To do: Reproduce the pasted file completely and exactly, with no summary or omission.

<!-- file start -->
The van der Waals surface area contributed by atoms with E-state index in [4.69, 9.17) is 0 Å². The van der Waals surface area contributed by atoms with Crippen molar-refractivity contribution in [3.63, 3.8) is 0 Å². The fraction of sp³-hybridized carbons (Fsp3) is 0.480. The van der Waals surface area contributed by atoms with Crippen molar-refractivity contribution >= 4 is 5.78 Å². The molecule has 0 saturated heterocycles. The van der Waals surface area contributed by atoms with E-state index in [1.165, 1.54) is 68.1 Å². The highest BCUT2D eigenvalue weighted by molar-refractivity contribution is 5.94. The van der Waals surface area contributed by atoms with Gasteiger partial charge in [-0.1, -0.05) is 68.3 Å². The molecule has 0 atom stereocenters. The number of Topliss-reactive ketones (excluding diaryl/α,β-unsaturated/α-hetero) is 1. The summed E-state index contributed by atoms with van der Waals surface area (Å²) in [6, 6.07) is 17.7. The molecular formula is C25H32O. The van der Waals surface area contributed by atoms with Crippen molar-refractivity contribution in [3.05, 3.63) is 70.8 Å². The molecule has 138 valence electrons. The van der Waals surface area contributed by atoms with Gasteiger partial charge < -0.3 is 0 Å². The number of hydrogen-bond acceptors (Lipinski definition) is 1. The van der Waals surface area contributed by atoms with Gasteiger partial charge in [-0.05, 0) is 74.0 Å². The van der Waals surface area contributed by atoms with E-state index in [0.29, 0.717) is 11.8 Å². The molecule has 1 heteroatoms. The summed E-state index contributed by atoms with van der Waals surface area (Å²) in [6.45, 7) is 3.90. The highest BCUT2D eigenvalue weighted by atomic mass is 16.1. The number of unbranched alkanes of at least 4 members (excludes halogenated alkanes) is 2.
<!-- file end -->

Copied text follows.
The van der Waals surface area contributed by atoms with E-state index in [4.69, 9.17) is 0 Å². The van der Waals surface area contributed by atoms with Crippen molar-refractivity contribution in [3.63, 3.8) is 0 Å². The fraction of sp³-hybridized carbons (Fsp3) is 0.480. The van der Waals surface area contributed by atoms with Crippen molar-refractivity contribution >= 4 is 5.78 Å². The molecule has 0 saturated heterocycles. The van der Waals surface area contributed by atoms with E-state index in [1.165, 1.54) is 68.1 Å². The highest BCUT2D eigenvalue weighted by molar-refractivity contribution is 5.94. The van der Waals surface area contributed by atoms with Gasteiger partial charge in [-0.1, -0.05) is 68.3 Å². The molecule has 0 atom stereocenters. The number of Topliss-reactive ketones (excluding diaryl/α,β-unsaturated/α-hetero) is 1. The summed E-state index contributed by atoms with van der Waals surface area (Å²) in [6, 6.07) is 17.7. The molecular formula is C25H32O. The van der Waals surface area contributed by atoms with Crippen molar-refractivity contribution in [3.05, 3.63) is 70.8 Å². The molecule has 138 valence electrons. The van der Waals surface area contributed by atoms with Gasteiger partial charge < -0.3 is 0 Å². The number of hydrogen-bond acceptors (Lipinski definition) is 1. The van der Waals surface area contributed by atoms with Gasteiger partial charge in [-0.05, 0) is 74.0 Å². The van der Waals surface area contributed by atoms with E-state index in [0.29, 0.717) is 11.8 Å². The molecule has 1 heteroatoms. The summed E-state index contributed by atoms with van der Waals surface area (Å²) in [6.45, 7) is 3.90. The highest BCUT2D eigenvalue weighted by atomic mass is 16.1. The number of unbranched alkanes of at least 4 members (excludes halogenated alkanes) is 2.